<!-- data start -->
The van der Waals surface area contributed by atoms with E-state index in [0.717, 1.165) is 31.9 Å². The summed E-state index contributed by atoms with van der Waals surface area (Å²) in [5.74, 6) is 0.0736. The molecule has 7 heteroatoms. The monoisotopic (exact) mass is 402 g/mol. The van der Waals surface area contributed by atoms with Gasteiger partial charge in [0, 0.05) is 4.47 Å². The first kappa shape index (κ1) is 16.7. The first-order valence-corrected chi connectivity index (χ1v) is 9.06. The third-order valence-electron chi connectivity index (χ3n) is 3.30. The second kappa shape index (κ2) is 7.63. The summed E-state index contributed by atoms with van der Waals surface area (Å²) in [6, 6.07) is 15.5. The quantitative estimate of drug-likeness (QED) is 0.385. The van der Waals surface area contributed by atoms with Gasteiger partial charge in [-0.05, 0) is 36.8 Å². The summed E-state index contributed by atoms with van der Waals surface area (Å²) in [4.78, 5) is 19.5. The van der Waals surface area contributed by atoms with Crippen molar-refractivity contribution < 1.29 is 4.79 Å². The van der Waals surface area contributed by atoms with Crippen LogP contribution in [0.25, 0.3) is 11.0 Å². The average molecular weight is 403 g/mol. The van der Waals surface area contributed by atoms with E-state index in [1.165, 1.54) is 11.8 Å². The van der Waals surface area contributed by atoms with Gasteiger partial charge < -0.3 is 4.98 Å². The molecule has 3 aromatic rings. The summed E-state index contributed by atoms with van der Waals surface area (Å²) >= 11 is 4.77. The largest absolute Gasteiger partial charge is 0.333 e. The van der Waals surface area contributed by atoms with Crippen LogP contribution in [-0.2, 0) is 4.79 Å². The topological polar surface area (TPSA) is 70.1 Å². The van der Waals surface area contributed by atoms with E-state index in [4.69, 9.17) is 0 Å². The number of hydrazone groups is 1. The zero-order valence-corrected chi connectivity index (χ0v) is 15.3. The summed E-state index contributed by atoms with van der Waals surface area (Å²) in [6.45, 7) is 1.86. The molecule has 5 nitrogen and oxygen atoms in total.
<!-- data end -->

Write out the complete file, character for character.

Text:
The van der Waals surface area contributed by atoms with E-state index in [0.717, 1.165) is 31.9 Å². The summed E-state index contributed by atoms with van der Waals surface area (Å²) in [5.74, 6) is 0.0736. The molecule has 7 heteroatoms. The monoisotopic (exact) mass is 402 g/mol. The van der Waals surface area contributed by atoms with Gasteiger partial charge in [0, 0.05) is 4.47 Å². The first kappa shape index (κ1) is 16.7. The first-order valence-corrected chi connectivity index (χ1v) is 9.06. The third-order valence-electron chi connectivity index (χ3n) is 3.30. The second kappa shape index (κ2) is 7.63. The summed E-state index contributed by atoms with van der Waals surface area (Å²) in [6, 6.07) is 15.5. The quantitative estimate of drug-likeness (QED) is 0.385. The van der Waals surface area contributed by atoms with Gasteiger partial charge in [-0.05, 0) is 36.8 Å². The summed E-state index contributed by atoms with van der Waals surface area (Å²) in [4.78, 5) is 19.5. The van der Waals surface area contributed by atoms with Crippen molar-refractivity contribution < 1.29 is 4.79 Å². The van der Waals surface area contributed by atoms with Crippen LogP contribution in [0.25, 0.3) is 11.0 Å². The average molecular weight is 403 g/mol. The van der Waals surface area contributed by atoms with E-state index in [1.165, 1.54) is 11.8 Å². The van der Waals surface area contributed by atoms with Gasteiger partial charge < -0.3 is 4.98 Å². The molecule has 3 aromatic rings. The summed E-state index contributed by atoms with van der Waals surface area (Å²) >= 11 is 4.77. The largest absolute Gasteiger partial charge is 0.333 e. The van der Waals surface area contributed by atoms with Crippen LogP contribution in [-0.2, 0) is 4.79 Å². The topological polar surface area (TPSA) is 70.1 Å². The van der Waals surface area contributed by atoms with E-state index in [4.69, 9.17) is 0 Å². The number of hydrazone groups is 1. The zero-order valence-corrected chi connectivity index (χ0v) is 15.3. The summed E-state index contributed by atoms with van der Waals surface area (Å²) in [6.45, 7) is 1.86. The molecule has 5 nitrogen and oxygen atoms in total.